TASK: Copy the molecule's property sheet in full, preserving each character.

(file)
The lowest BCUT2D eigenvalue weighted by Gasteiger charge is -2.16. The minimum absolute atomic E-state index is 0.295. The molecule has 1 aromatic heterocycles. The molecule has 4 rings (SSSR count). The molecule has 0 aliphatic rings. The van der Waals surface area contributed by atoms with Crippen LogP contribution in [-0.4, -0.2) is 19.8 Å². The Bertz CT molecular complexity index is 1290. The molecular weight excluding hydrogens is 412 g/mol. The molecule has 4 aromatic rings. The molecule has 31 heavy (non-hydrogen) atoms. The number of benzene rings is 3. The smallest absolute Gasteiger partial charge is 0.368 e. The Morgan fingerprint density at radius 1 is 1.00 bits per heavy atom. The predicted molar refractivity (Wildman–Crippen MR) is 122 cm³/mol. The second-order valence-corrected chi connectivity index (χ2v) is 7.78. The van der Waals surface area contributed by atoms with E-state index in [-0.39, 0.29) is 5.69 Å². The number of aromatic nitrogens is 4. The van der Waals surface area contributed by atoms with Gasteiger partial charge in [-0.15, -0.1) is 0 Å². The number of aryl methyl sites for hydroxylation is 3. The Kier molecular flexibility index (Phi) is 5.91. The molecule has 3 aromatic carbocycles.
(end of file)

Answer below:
The lowest BCUT2D eigenvalue weighted by Gasteiger charge is -2.16. The minimum absolute atomic E-state index is 0.295. The molecule has 1 aromatic heterocycles. The molecule has 4 rings (SSSR count). The molecule has 0 aliphatic rings. The van der Waals surface area contributed by atoms with Crippen LogP contribution in [-0.4, -0.2) is 19.8 Å². The Bertz CT molecular complexity index is 1290. The molecular weight excluding hydrogens is 412 g/mol. The molecule has 4 aromatic rings. The molecule has 31 heavy (non-hydrogen) atoms. The number of benzene rings is 3. The smallest absolute Gasteiger partial charge is 0.368 e. The Morgan fingerprint density at radius 1 is 1.00 bits per heavy atom. The predicted molar refractivity (Wildman–Crippen MR) is 122 cm³/mol. The second-order valence-corrected chi connectivity index (χ2v) is 7.78. The van der Waals surface area contributed by atoms with E-state index in [-0.39, 0.29) is 5.69 Å². The number of aromatic nitrogens is 4. The van der Waals surface area contributed by atoms with Gasteiger partial charge in [-0.15, -0.1) is 0 Å². The number of aryl methyl sites for hydroxylation is 3. The Kier molecular flexibility index (Phi) is 5.91. The molecule has 3 aromatic carbocycles.